Cayman’s schools under the microscope

UK inspectors on island to assess schools

Government is spending almost $300,000 on a pair of reviews that will look at the quality of teaching and leadership in all Cayman Islands schools and evaluate the overall standard of the education system. 

A team of six inspectors will visit all 16 government schools as part of a comprehensive “baseline inspection” already under way. 

That process will take place in tandem with a more general review of the governance of education in the Cayman Islands, which will also evaluate alternative models, including the possibility of putting some schools under private sector management.  

Mary Bowerman, a former chief inspector of schools in the Cayman Islands, has been contracted to lead the “baseline inspections,” which will focus on student achievement and quality of teaching and leadership, with a specific focus on mathematics and English. 

The inspectors will produce individual reports on each school, as well as an overarching review, to be tabled in the Legislative Assembly at the end of the school year.  

It is the first time such a comprehensive review, involving every government school, has been conducted.  

A team of consultants from U.K.-based Independent Schools Inspectorate, which is sanctioned by the British government to inspect independent schools, has been hired to work with Ms. Bowerman on the $230,000 review. 

Government’s own internal inspection unit has been effectively disbanded after staff numbers dwindled to zero. No full school inspections have been conducted since 2008. 

Education Minister Tara Rivers said the unit would ultimately be revived, with possible policy or legal changes introduced to ensure its independence from the Ministry of Education. 

In the interim, she said, the baseline inspections, which are more narrow in scope, would provide a general overview of where the system stands. 

Councilor Winston Connolly said the aim is to provide a “warts and all” analysis of life in Cayman’s schools as the starting point for improvement. 

Ms. Bowerman said inspectors will spend two to three days in each school watching lessons, interviewing teachers and students, and examining samples of pupils’ work. Their reports will be published by the end of the academic year, in June 2015.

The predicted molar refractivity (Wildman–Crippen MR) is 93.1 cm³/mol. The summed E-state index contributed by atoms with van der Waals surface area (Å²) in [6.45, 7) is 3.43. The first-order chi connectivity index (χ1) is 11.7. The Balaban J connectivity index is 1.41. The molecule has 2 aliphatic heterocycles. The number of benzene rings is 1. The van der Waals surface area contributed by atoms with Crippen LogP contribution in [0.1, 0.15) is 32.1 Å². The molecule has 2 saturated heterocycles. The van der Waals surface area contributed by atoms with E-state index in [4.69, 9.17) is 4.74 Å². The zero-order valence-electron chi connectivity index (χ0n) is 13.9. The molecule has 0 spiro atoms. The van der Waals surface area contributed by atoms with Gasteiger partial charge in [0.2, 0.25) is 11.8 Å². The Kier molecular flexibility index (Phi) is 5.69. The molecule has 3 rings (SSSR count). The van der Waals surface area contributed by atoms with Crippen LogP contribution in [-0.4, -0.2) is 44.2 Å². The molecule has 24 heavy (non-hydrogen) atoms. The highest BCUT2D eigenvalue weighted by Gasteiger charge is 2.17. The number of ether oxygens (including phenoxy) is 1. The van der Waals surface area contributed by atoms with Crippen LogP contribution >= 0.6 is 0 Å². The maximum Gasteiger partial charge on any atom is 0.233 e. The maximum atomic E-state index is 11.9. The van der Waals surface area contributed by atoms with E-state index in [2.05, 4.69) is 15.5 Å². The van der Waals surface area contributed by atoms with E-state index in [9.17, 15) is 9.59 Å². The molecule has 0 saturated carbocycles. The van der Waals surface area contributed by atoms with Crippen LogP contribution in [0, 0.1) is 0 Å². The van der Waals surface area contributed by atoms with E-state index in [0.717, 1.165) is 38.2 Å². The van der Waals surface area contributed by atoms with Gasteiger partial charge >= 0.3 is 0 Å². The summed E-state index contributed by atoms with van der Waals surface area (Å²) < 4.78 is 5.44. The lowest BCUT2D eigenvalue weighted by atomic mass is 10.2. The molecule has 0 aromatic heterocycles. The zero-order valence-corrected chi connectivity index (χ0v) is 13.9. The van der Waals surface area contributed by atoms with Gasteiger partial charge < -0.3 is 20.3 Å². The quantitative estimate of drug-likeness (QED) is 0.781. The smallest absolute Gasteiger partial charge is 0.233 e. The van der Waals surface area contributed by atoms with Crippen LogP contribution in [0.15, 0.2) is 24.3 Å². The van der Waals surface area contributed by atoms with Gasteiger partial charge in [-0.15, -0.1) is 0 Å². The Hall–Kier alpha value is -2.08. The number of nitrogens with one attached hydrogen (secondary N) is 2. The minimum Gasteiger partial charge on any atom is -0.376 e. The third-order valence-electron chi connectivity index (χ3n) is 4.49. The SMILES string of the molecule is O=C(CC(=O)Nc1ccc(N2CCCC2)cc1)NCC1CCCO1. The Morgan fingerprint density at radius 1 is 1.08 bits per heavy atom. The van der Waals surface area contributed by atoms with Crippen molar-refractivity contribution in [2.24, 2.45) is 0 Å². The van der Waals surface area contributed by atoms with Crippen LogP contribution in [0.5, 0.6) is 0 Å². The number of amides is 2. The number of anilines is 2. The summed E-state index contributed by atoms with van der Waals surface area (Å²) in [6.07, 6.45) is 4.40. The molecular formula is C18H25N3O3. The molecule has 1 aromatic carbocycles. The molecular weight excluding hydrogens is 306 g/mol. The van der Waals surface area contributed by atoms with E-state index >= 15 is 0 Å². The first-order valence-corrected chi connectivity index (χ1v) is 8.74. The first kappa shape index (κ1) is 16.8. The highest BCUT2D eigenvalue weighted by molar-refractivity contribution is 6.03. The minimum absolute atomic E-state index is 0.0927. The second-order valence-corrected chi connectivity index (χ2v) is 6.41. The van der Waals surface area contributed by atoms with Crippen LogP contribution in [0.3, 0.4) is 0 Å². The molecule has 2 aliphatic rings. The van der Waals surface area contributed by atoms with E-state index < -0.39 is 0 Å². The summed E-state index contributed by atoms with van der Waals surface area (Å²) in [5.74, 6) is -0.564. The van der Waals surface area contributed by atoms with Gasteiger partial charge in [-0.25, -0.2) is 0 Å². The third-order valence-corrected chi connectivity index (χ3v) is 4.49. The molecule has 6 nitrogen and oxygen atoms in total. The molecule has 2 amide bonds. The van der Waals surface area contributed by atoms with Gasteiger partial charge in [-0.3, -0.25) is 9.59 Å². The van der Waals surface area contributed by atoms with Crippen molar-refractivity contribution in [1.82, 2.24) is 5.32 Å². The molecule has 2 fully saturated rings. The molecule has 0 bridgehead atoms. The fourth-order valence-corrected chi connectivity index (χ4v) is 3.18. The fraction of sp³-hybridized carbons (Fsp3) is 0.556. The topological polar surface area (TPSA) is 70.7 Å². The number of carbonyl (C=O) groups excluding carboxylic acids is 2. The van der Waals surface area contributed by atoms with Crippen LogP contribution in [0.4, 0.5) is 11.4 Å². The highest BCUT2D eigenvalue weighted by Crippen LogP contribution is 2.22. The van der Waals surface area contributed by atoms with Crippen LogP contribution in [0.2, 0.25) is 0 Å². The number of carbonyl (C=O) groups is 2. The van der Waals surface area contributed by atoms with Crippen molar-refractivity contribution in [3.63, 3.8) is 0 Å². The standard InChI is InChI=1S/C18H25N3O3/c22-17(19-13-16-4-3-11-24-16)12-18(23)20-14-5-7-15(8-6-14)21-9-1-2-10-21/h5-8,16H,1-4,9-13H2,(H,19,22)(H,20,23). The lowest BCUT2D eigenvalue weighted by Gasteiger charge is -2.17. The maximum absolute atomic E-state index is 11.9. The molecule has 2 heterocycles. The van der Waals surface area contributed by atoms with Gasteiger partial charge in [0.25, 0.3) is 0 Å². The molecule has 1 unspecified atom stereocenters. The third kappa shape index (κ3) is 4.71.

A separate, but simultaneous review of the structure of Cayman’s education system is expected to be published in January. 

Roland Meredith, a U.K.-based education consultant with KPMG, has been hired to lead the $45,000 review, which will look at ways to introduce private sector innovation into the school system. 

His review will assess how Cayman’s students are performing compared to overseas counterparts and review potential new models of school governance, including potentially putting some schools under private sector management. 

Mr. Meredith, who is on island on a two-week fact-finding mission, said his review will present a list of options for the ministry, with pros and cons of each model. 

Ms. Rivers said government will act swiftly to implement any recommendations, with some changes likely by the start of the 2015 school year. 

Mr. Connolly dismissed suggestions that increasing private sector involvement in schools could result in an unequal system, saying any changes would maintain free and equal access to education for children of all abilities. 

“To say we are concentrating only on the academically inclined or the rich would be far removed from anything I personally would be a part of,” he said. 

The KPMG review, supported by the firm’s global center of excellence in education based in the U.K., will evaluate the standard of the education system in terms of student performance and ministry policies. It will also review the curriculum and evaluate its effectiveness for the demands of Cayman’s economy. 


Mary Bowerman leads the baseline inspection team.


Education Minister Tara Rivers and councillor Winston Connolly confer with KPMG education consultant Roland Meredith at a press conference on Wednesday. – PHOTOs: JAMES WHITTAKER


  1. I think this is a good idea, and do hope we get a thorough reporting on this. Because like any work place you will some working harder than others. Some more concerned and caring than others. To truly see what takes place we may need to send in Undercover Teachers.
    While being concerned about the schools, I would like to question the Education department about Creative art and crafts in the Primary schools. This area need to be investigated thoroughly. Having volunteered arts and crafts in many of the primary schools, I see the children like this subject, which is good for them giving a break from the daily 2 plus two in the class room. The children are not being exposed to Cayman Arts and Crafts, which has been a part of our culture. Why is this being taken away? Hopefully the coming year will reveal new things under the microscope.

  2. Does my memory serve me correctly, wasn’t there an education survey done within the past year that was uncomplimentary toward the education system and charges were made that the report had been altered or portions deleted.

  3. I agree with the first comment–this was already done and, if my memory is correct, the report noted a number of problems and then it was altered to be not so critical Imagine what 300,000 would do if were spent on the students and not another study. Also, does no one consider a former employee and inspector heading this up as a conflict of interest?

Comments are closed.